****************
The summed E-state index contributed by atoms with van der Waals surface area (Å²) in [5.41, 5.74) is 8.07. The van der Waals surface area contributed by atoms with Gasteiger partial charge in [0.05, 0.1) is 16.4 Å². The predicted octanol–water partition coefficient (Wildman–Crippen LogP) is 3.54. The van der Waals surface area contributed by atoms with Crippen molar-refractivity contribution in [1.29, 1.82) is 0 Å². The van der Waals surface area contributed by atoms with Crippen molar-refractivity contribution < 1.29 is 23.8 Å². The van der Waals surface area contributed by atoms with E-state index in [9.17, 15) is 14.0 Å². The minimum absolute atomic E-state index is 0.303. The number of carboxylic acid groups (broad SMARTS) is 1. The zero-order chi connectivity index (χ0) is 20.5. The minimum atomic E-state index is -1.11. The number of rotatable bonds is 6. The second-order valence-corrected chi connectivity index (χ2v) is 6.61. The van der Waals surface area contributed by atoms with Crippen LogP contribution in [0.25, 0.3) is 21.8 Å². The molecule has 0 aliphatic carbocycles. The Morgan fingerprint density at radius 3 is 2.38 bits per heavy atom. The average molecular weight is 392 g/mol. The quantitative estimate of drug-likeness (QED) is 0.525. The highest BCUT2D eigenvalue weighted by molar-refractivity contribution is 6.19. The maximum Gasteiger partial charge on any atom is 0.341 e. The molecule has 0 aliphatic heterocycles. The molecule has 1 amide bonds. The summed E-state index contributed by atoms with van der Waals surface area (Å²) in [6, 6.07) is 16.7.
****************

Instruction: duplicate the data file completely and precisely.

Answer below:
The summed E-state index contributed by atoms with van der Waals surface area (Å²) in [5.41, 5.74) is 8.07. The van der Waals surface area contributed by atoms with Gasteiger partial charge in [0.05, 0.1) is 16.4 Å². The predicted octanol–water partition coefficient (Wildman–Crippen LogP) is 3.54. The van der Waals surface area contributed by atoms with Crippen molar-refractivity contribution in [1.29, 1.82) is 0 Å². The van der Waals surface area contributed by atoms with Crippen molar-refractivity contribution < 1.29 is 23.8 Å². The van der Waals surface area contributed by atoms with E-state index in [9.17, 15) is 14.0 Å². The minimum absolute atomic E-state index is 0.303. The number of carboxylic acid groups (broad SMARTS) is 1. The zero-order chi connectivity index (χ0) is 20.5. The minimum atomic E-state index is -1.11. The number of rotatable bonds is 6. The second-order valence-corrected chi connectivity index (χ2v) is 6.61. The van der Waals surface area contributed by atoms with Crippen LogP contribution in [0.25, 0.3) is 21.8 Å². The molecule has 0 aliphatic carbocycles. The Morgan fingerprint density at radius 3 is 2.38 bits per heavy atom. The average molecular weight is 392 g/mol. The quantitative estimate of drug-likeness (QED) is 0.525. The highest BCUT2D eigenvalue weighted by molar-refractivity contribution is 6.19. The maximum Gasteiger partial charge on any atom is 0.341 e. The molecule has 0 aliphatic heterocycles. The molecule has 1 amide bonds. The summed E-state index contributed by atoms with van der Waals surface area (Å²) in [6, 6.07) is 16.7.